THIS AVALANCHE ADVISORY EXPIRED ON March 3, 2016 @ 6:50 am
Avalanche Advisory published on March 2, 2016 @ 6:50 am
Issued by Steve Reynaud - Tahoe National Forest

Through the morning hours, avalanche danger will be Low on all aspects and elevations.  As daytime warming occurs, avalanche danger will rise to Moderate on E-SE-S-SW-W aspects on slopes steeper than 35 degrees due to the possibility of loose wet avalanches.  Isolated areas of loose wet instabilities may also form on NW-N-NE aspects

2. Moderate

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Above Treeline
Heightened avalanche conditions on specific terrain features. Evaluate snow and terrain carefully; identify features of concern.

2. Moderate

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Near Treeline
Heightened avalanche conditions on specific terrain features. Evaluate snow and terrain carefully; identify features of concern.

2. Moderate

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Below Treeline
Heightened avalanche conditions on specific terrain features. Evaluate snow and terrain carefully; identify features of concern.
    Heightened avalanche conditions on specific terrain features. Evaluate snow and terrain carefully; identify features of concern.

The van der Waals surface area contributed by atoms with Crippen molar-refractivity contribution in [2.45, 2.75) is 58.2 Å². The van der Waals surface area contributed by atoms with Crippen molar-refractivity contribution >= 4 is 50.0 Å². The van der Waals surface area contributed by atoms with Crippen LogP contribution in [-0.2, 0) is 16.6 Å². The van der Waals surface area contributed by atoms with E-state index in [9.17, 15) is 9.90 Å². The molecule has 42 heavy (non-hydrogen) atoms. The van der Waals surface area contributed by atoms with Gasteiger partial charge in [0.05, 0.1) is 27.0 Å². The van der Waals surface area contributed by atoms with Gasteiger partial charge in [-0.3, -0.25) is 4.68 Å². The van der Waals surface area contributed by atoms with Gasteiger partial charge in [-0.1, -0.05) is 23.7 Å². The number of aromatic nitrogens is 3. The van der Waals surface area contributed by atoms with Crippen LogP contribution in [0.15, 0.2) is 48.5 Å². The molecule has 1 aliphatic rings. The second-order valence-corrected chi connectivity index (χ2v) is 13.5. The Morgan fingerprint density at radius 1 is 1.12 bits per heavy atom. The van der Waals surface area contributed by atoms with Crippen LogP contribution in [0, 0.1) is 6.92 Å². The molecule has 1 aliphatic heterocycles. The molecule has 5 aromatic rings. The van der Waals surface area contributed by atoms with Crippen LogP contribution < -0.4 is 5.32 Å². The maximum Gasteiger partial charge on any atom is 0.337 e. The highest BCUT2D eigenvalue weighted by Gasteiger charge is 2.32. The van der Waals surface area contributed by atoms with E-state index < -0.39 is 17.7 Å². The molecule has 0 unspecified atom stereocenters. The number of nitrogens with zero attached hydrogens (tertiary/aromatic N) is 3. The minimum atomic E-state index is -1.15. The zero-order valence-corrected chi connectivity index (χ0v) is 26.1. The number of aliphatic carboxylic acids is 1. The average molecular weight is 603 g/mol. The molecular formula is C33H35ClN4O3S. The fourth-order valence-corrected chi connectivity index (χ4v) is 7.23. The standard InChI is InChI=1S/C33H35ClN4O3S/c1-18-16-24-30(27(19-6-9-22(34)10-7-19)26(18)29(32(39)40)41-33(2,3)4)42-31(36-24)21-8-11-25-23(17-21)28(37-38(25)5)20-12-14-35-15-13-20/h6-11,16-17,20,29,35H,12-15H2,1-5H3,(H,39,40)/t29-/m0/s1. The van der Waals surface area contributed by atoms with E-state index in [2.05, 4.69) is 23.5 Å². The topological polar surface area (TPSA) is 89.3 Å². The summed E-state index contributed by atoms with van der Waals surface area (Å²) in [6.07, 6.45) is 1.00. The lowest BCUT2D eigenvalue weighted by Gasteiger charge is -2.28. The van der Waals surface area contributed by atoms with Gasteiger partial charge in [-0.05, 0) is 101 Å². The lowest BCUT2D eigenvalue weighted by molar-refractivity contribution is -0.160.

Avalanche Problem 1: Loose Wet
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  • Aspect/Elevation ?
  • Likelihood ?
    Certain
    Very Likely
    Likely
    Possible
    Unlikely
  • Size ?
    Historic
    Very Large
    Large
    Small

A stronger snow surface refreeze is expected to have occurred overnight with slightly colder overnight temperatures and reduced cloud cover as compared with yesterday.  Strong SW winds could delay snow surface warming in the most wind exposed areas near and above treeline although little to no delay will occur in more wind protected areas.  Wet snow instabilities are expected to form on E-SE-S-SW-W aspects on slopes steeper than 35 degrees during the late morning and through the afternoon hours as daytime warming occurs.  Wet snow instabilities could also occur on NW-N-NE aspects in the form of roller balls and/or pinwheels.

Timing is critical to avoid loose wet instabilities and find supportable snow with the best travel conditions.  Recent roller balls or pinwheels are an indication that the snow surface is loosing strength and that loose wet avalanches are becoming possible.  Use boot penetration to constantly monitor the supportability of the snow surface.  If boot penetration exceeds 10-12 inches into wet snow, it's time to move to a less sun exposed aspect and/or terrain under 30 degrees without steeper terrain above.

recent observations

Observations from Jakes Peak (West Shore) and Mt. Judah (Donner Summit) showed similar spring type conditions.  Wet surface snow existed by the late morning hours in wind protected areas and slopes below treeline.  Melt freeze crusts existed on SE-S-SW aspects and good corn snow was found in some areas.  The SW winds only slightly delayed snow surface melt in the most wind exposed areas.  At both locations, the overnight refreeze was moderate, with SE-S slopes below 7500' becoming unsupportable by mid day.  On Jakes Peak, roller balls and pinwheels were reported on NE and E aspects in the mid day hours.  Upper elevation east aspects are still transitioning with a few inches of wet snow on top of older snow.